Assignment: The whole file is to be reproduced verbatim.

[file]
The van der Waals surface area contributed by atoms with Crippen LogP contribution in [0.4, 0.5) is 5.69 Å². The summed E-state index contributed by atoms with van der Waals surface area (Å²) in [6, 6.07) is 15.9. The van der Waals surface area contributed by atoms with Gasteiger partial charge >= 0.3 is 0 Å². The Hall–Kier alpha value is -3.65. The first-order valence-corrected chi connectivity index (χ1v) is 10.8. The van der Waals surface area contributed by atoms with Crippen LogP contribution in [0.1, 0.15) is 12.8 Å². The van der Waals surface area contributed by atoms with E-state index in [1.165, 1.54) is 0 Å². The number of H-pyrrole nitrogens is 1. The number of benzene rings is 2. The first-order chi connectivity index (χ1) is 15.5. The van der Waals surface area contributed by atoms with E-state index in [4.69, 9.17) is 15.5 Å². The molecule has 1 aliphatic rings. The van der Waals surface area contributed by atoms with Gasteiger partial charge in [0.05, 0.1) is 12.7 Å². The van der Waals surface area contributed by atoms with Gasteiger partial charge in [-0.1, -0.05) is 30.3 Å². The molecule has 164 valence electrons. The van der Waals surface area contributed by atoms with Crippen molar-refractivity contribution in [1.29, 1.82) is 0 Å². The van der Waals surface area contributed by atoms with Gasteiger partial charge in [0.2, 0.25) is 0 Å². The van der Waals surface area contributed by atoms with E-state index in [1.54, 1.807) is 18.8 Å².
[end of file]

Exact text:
The van der Waals surface area contributed by atoms with Crippen LogP contribution in [0.4, 0.5) is 5.69 Å². The summed E-state index contributed by atoms with van der Waals surface area (Å²) in [6, 6.07) is 15.9. The van der Waals surface area contributed by atoms with Gasteiger partial charge >= 0.3 is 0 Å². The Hall–Kier alpha value is -3.65. The first-order valence-corrected chi connectivity index (χ1v) is 10.8. The van der Waals surface area contributed by atoms with Crippen LogP contribution in [0.1, 0.15) is 12.8 Å². The van der Waals surface area contributed by atoms with E-state index in [1.165, 1.54) is 0 Å². The number of H-pyrrole nitrogens is 1. The number of benzene rings is 2. The first-order chi connectivity index (χ1) is 15.5. The van der Waals surface area contributed by atoms with E-state index in [4.69, 9.17) is 15.5 Å². The molecule has 1 aliphatic rings. The van der Waals surface area contributed by atoms with Gasteiger partial charge in [0.05, 0.1) is 12.7 Å². The van der Waals surface area contributed by atoms with Gasteiger partial charge in [-0.1, -0.05) is 30.3 Å². The molecule has 164 valence electrons. The van der Waals surface area contributed by atoms with Crippen molar-refractivity contribution in [1.29, 1.82) is 0 Å². The van der Waals surface area contributed by atoms with Gasteiger partial charge in [0.2, 0.25) is 0 Å². The van der Waals surface area contributed by atoms with E-state index in [1.54, 1.807) is 18.8 Å².